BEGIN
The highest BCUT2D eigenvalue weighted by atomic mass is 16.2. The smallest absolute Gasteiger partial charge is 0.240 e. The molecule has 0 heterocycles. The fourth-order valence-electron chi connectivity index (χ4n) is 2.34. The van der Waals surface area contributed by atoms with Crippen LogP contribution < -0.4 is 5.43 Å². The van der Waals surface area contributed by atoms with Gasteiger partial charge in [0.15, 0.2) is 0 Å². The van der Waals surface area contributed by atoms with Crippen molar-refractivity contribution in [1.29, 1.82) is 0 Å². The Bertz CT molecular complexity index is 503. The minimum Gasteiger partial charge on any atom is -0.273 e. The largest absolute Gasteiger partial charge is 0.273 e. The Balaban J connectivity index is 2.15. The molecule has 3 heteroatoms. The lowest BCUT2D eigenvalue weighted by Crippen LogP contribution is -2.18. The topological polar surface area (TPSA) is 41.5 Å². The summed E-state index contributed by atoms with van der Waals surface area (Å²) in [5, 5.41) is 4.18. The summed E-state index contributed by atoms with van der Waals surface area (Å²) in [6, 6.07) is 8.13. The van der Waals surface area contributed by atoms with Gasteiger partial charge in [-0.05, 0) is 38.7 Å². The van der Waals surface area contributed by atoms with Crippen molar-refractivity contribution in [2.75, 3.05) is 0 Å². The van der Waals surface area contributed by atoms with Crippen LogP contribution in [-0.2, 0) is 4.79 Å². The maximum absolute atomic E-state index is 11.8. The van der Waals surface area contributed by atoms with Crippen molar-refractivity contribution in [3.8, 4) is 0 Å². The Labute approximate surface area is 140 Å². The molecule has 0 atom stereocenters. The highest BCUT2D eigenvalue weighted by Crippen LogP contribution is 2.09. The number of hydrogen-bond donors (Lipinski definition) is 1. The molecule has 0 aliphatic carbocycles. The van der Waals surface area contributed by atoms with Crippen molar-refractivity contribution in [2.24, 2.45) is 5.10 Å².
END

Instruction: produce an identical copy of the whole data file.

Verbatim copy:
The highest BCUT2D eigenvalue weighted by atomic mass is 16.2. The smallest absolute Gasteiger partial charge is 0.240 e. The molecule has 0 heterocycles. The fourth-order valence-electron chi connectivity index (χ4n) is 2.34. The van der Waals surface area contributed by atoms with Crippen LogP contribution < -0.4 is 5.43 Å². The van der Waals surface area contributed by atoms with Gasteiger partial charge in [0.15, 0.2) is 0 Å². The van der Waals surface area contributed by atoms with Crippen molar-refractivity contribution in [1.29, 1.82) is 0 Å². The Bertz CT molecular complexity index is 503. The minimum Gasteiger partial charge on any atom is -0.273 e. The largest absolute Gasteiger partial charge is 0.273 e. The Balaban J connectivity index is 2.15. The molecule has 3 heteroatoms. The lowest BCUT2D eigenvalue weighted by Crippen LogP contribution is -2.18. The topological polar surface area (TPSA) is 41.5 Å². The summed E-state index contributed by atoms with van der Waals surface area (Å²) in [5, 5.41) is 4.18. The summed E-state index contributed by atoms with van der Waals surface area (Å²) in [6, 6.07) is 8.13. The van der Waals surface area contributed by atoms with Gasteiger partial charge in [-0.05, 0) is 38.7 Å². The van der Waals surface area contributed by atoms with Crippen molar-refractivity contribution in [2.75, 3.05) is 0 Å². The van der Waals surface area contributed by atoms with Crippen LogP contribution in [-0.2, 0) is 4.79 Å². The maximum absolute atomic E-state index is 11.8. The van der Waals surface area contributed by atoms with Crippen molar-refractivity contribution in [3.8, 4) is 0 Å². The Labute approximate surface area is 140 Å². The molecule has 0 atom stereocenters. The highest BCUT2D eigenvalue weighted by Crippen LogP contribution is 2.09. The number of hydrogen-bond donors (Lipinski definition) is 1. The molecule has 0 aliphatic carbocycles. The van der Waals surface area contributed by atoms with Crippen molar-refractivity contribution in [2.24, 2.45) is 5.10 Å².